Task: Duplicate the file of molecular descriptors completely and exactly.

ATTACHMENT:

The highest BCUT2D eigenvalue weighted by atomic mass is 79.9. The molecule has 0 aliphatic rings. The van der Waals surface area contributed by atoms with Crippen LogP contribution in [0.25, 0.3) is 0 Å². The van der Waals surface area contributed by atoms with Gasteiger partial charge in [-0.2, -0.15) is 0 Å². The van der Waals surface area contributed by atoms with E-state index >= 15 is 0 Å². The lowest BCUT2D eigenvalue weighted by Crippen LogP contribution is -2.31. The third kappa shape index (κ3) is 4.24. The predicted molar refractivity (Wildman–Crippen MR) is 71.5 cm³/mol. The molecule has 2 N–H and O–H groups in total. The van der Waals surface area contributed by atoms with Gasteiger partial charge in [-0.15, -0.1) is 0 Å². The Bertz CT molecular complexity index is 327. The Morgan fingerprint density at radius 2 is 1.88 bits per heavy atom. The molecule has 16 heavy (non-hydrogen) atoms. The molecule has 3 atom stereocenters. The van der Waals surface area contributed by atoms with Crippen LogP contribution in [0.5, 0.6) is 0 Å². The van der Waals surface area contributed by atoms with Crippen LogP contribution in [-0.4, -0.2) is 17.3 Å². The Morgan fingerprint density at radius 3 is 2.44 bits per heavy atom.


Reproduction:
The highest BCUT2D eigenvalue weighted by atomic mass is 79.9. The molecule has 0 aliphatic rings. The van der Waals surface area contributed by atoms with Crippen LogP contribution in [0.25, 0.3) is 0 Å². The van der Waals surface area contributed by atoms with Gasteiger partial charge in [-0.2, -0.15) is 0 Å². The van der Waals surface area contributed by atoms with E-state index >= 15 is 0 Å². The lowest BCUT2D eigenvalue weighted by Crippen LogP contribution is -2.31. The third kappa shape index (κ3) is 4.24. The predicted molar refractivity (Wildman–Crippen MR) is 71.5 cm³/mol. The molecule has 2 N–H and O–H groups in total. The van der Waals surface area contributed by atoms with Gasteiger partial charge in [-0.15, -0.1) is 0 Å². The Bertz CT molecular complexity index is 327. The Morgan fingerprint density at radius 2 is 1.88 bits per heavy atom. The molecule has 16 heavy (non-hydrogen) atoms. The molecule has 3 atom stereocenters. The van der Waals surface area contributed by atoms with Crippen LogP contribution in [0.5, 0.6) is 0 Å². The van der Waals surface area contributed by atoms with Crippen LogP contribution in [-0.4, -0.2) is 17.3 Å². The Morgan fingerprint density at radius 3 is 2.44 bits per heavy atom.